Wackos, weirdos and radicals of all stripes find welcoming and eager ears on American college campuses (some even burrow in and earn tenure); it's almost as if parents, taxpayers and tuition-payers feel obligated to expose impressionable minds to both the best and the worst of ideas, assuming students can tell the difference. But many students can't tell the difference -- which is why activist-turned-"educator" Annie Leonard received a warm reception at last week's appearance at Colorado College.
Leonard's popular video, The Story of Stuff, "details in a simplistic, almost childlike way, the linear journey that stuff takes to get to our homes and the journey it takes when we toss the stuff out," reports The Gazette. But the film's "childlike" style is designed to deceive. It actually delivers a much more adult message, leveling a wide-ranging critique of capitalism, consumerism, industrialism and Americanism, tied-up in a bright green ribbon to lower a viewer's guard.
Leonard once worked for Greenpeace. The group's extremist ethos permeates the film. "Stuff" was bankrolled in part by The Tides Foundation, which gives generously to radical causes. A quick read of the transcript, or viewing of the film, reveals that "Stuff" is much more than just a primer on resource extraction and mass consumption. It's a context-free broadside against the American way of life, full of fear-mongering distortions and political editorializing. Many of the "facts" presented are debatable. The transcript has footnotes, but most lead back to dubious, ideologically-loaded sources.
If The Story of Stuff were confined to YouTube, and it's creator to the college lecture circuit, it couldn't do too much harm. But the film is being shown in many U.S. schools, where captive and unwitting audiences are clueless about its hard-left subtext. The New York Times reported in May that the film is jumping from the Internet into the classroom, with very little resistance. It's something parents and school administrators need to be wary of.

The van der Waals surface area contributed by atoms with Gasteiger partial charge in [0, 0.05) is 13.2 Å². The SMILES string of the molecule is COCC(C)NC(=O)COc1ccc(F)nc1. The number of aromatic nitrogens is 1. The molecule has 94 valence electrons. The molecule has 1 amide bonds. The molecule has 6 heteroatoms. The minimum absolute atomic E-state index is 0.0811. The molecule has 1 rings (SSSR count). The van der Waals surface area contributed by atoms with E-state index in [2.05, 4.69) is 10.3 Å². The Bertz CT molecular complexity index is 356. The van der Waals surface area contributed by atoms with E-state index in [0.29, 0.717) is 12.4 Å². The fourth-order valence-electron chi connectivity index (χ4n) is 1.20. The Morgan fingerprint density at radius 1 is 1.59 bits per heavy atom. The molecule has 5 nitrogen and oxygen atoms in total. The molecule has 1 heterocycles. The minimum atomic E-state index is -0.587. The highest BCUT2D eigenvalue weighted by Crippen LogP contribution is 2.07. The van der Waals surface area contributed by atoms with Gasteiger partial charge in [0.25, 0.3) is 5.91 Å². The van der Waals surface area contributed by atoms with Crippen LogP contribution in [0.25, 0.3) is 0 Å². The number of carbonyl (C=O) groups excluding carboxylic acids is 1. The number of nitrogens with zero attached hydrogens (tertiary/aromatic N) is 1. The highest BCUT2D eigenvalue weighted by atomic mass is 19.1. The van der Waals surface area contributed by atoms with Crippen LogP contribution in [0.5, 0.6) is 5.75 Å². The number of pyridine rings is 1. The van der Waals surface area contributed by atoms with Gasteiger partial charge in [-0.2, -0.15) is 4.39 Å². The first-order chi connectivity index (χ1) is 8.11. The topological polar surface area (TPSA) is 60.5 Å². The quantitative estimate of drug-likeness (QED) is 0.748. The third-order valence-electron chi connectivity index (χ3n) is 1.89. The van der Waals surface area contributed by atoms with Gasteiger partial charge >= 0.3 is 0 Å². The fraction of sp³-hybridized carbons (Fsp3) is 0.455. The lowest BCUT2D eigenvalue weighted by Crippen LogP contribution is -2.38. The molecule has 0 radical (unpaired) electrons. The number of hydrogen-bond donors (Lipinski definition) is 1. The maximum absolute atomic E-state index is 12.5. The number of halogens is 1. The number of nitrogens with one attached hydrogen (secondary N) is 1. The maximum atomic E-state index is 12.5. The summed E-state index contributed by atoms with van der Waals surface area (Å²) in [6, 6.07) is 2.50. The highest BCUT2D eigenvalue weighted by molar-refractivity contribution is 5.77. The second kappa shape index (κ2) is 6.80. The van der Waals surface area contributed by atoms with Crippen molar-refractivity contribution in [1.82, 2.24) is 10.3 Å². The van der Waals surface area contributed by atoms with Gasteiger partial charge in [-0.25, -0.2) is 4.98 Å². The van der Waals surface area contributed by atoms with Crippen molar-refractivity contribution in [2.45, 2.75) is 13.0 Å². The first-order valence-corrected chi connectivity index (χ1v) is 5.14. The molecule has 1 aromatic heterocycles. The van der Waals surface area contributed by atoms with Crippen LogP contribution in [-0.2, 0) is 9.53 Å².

"More than 7,000 schools, churches and others have ordered a DVD version, and hundreds of teachers have written Ms. Leonard to say they have assigned students to view it on the Web. It has also won support from independent groups that advise teachers on curriculum choices. Facing the Future, a curriculum developer for schools in all 50 states, is drafting lesson plans based on the video."
One Montana school district banned the film, following complaints from an alert parent, according to the Times. But the public school establishment seems to be embracing the film as a legitimate teaching tool.
"In January, a school board in Missoula County, Mont., decided that screening the video treaded on academic freedom after a parent complained that its message was anticapitalist. But many educators say the video is a boon to teachers as they struggle to address the gap in what textbooks say about the environment and what science has revealed in recent years.
“Frankly, a lot of the textbooks are awful on the subject of the environment,” said Bill Bigelow, the curriculum editor of Rethinking Schools, a quarterly magazine that has promoted “The Story of Stuff” to its subscribers and on its Web site, which reaches about 600,000 educators a month. “The one used out here in Oregon for global studies — it’s required — has only three paragraphs on climate change. So, yes, teachers are looking for alternative resources.”
Environmental education is still a young and variable field, according to Frank Niepold, the climate education coordinator at the National Oceanic and Atmospheric Administration. There are few state or local school mandates on how to teach the subject.
The agency is seeking to change that, but in the interim many teachers are developing their own lesson plans on climate change, taking some elements from established sources like the National Wildlife Federation and others from less conventional ones like “The Story of Stuff.”
Whether endorsed by curriculum committees, or infiltrating our classrooms one DVD at a time, courtesy of teachers who don't recognize it's political overtones, The Story of Stuff is mind pollution of a toxic kind. Parents need to learn whether their kids are seeing it in school. They should demand that schools stop showing it, unless balance, context and counter-arguments are offered in response. It's left-wing indoctrination, not education -- something as out of place in the classroom as Al Gore's Inconvenient Truth, which many U.S. schools passed off as a serious lesson in climate science.
Peddling this kind of "stuff" to college students is one thing; imposing it on K-12 kids is quite another.